David Bourget (Western Ontario)
David Chalmers (ANU, NYU)
Rafael De Clercq
Jack Alan Reynolds
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Cambridge University Press (1980)
What can computers do in principle? What are their inherent theoretical limitations? These are questions to which computer scientists must address themselves. The theoretical framework which enables such questions to be answered has been developed over the last fifty years from the idea of a computable function: intuitively a function whose values can be calculated in an effective or automatic way. This book is an introduction to computability theory (or recursion theory as it is traditionally known to mathematicians). Dr Cutland begins with a mathematical characterisation of computable functions using a simple idealised computer (a register machine); after some comparison with other characterisations, he develops the mathematical theory, including a full discussion of non-computability and undecidability, and the theory of recursive and recursively enumerable sets. The later chapters provide an introduction to more advanced topics such as Gildel's incompleteness theorem, degrees of unsolvability, the Recursion theorems and the theory of complexity of computation. Computability is thus a branch of mathematics which is of relevance also to computer scientists and philosophers. Mathematics students with no prior knowledge of the subject and computer science students who wish to supplement their practical expertise with some theoretical background will find this book of use and interest.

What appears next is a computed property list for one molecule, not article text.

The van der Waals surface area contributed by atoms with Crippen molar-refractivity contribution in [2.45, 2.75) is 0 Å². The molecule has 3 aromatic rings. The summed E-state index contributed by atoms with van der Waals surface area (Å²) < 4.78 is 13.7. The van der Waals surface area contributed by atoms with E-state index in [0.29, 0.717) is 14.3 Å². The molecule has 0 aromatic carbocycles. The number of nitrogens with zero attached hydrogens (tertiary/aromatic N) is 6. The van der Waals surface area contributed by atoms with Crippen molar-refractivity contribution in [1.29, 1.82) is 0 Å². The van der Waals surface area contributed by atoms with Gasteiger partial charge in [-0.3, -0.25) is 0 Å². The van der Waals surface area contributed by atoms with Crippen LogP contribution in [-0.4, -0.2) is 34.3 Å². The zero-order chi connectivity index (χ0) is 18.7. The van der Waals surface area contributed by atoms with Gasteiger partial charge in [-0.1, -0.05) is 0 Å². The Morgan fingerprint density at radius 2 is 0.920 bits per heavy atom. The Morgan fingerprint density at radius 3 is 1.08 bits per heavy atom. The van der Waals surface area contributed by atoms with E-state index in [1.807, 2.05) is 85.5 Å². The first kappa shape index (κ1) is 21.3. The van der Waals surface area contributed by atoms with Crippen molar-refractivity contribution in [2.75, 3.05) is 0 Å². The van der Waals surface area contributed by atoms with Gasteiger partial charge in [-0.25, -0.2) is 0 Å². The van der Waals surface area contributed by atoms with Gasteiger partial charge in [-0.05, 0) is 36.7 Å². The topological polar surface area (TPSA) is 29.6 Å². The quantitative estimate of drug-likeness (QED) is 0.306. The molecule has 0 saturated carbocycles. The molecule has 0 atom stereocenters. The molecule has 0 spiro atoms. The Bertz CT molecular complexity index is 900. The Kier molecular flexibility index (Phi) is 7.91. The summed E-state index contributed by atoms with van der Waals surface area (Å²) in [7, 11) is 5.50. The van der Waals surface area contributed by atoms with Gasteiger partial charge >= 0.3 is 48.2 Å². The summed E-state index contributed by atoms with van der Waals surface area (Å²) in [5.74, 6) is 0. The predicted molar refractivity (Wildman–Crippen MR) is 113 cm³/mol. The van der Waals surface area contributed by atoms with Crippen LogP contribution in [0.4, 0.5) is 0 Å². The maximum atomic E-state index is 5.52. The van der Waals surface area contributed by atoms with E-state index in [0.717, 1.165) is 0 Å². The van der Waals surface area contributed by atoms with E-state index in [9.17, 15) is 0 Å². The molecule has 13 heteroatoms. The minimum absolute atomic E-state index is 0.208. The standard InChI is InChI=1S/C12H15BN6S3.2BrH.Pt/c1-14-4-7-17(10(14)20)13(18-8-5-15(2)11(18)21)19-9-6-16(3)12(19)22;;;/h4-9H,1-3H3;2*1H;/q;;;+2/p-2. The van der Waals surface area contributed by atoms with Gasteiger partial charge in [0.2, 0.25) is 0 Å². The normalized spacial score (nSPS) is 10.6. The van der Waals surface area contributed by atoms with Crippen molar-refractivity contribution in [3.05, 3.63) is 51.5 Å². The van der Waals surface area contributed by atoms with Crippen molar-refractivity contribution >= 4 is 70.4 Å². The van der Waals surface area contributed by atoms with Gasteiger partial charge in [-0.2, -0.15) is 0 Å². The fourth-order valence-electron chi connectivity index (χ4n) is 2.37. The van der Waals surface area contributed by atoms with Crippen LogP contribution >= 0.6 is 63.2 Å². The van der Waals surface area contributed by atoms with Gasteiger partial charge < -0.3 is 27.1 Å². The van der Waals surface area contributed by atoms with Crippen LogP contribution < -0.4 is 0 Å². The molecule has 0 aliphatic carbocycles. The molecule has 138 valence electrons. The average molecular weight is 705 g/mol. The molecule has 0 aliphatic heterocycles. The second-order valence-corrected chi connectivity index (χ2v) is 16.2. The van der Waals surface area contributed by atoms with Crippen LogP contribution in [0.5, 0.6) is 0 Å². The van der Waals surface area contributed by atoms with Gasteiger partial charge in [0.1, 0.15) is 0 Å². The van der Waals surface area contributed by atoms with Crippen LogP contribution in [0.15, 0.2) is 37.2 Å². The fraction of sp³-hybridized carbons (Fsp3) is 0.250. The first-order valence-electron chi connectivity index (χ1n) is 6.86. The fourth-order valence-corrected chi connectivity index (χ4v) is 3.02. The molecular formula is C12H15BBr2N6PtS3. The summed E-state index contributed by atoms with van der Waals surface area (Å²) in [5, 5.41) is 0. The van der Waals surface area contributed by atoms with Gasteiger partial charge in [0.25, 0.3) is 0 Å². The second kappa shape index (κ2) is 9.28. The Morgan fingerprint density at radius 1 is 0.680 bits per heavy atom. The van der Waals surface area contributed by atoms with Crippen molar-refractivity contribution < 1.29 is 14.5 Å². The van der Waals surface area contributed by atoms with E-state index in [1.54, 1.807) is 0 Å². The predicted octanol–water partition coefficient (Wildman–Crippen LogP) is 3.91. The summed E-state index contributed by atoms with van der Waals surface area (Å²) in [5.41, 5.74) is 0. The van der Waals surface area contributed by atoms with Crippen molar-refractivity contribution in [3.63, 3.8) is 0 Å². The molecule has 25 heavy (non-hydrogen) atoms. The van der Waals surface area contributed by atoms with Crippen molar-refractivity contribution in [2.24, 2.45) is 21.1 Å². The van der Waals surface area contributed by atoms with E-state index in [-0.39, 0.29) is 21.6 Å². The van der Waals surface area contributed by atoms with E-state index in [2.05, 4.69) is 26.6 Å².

|Keywords||Computable functions Recursion theory|
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|ISBN(s)||0521223849 0521294657 9780521294652|
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Jeffrey Ketland (2005). Some More Curious Inferences. Analysis 65 (285):18–24.
Julia Uddén, Martin Ingvar, Peter Hagoort & Karl M. Petersson (2012). Implicit Acquisition of Grammars With Crossed and Nested Non-Adjacent Dependencies: Investigating the Push-Down Stack Model. Cognitive Science 36 (6):1078-1101.
Andrzej Wiśniewski & Jerzy Pogonowski (2010). Diagonalization in Double Frames. Logica Universalis 4 (1):31-39.
Karl Magnus Petersson, Christian Forkstam & Martin Ingvar (2004). Artificial Syntactic Violations Activate Broca's Region. Cognitive Science 28 (3):383-407.
Hilbert Levitz & Warren Nichols (1987). Eine Rekursive Universelle Funktion Für Die Primitiv‐Rekursiven Funktionen. Mathematical Logic Quarterly 33 (6):527-535.
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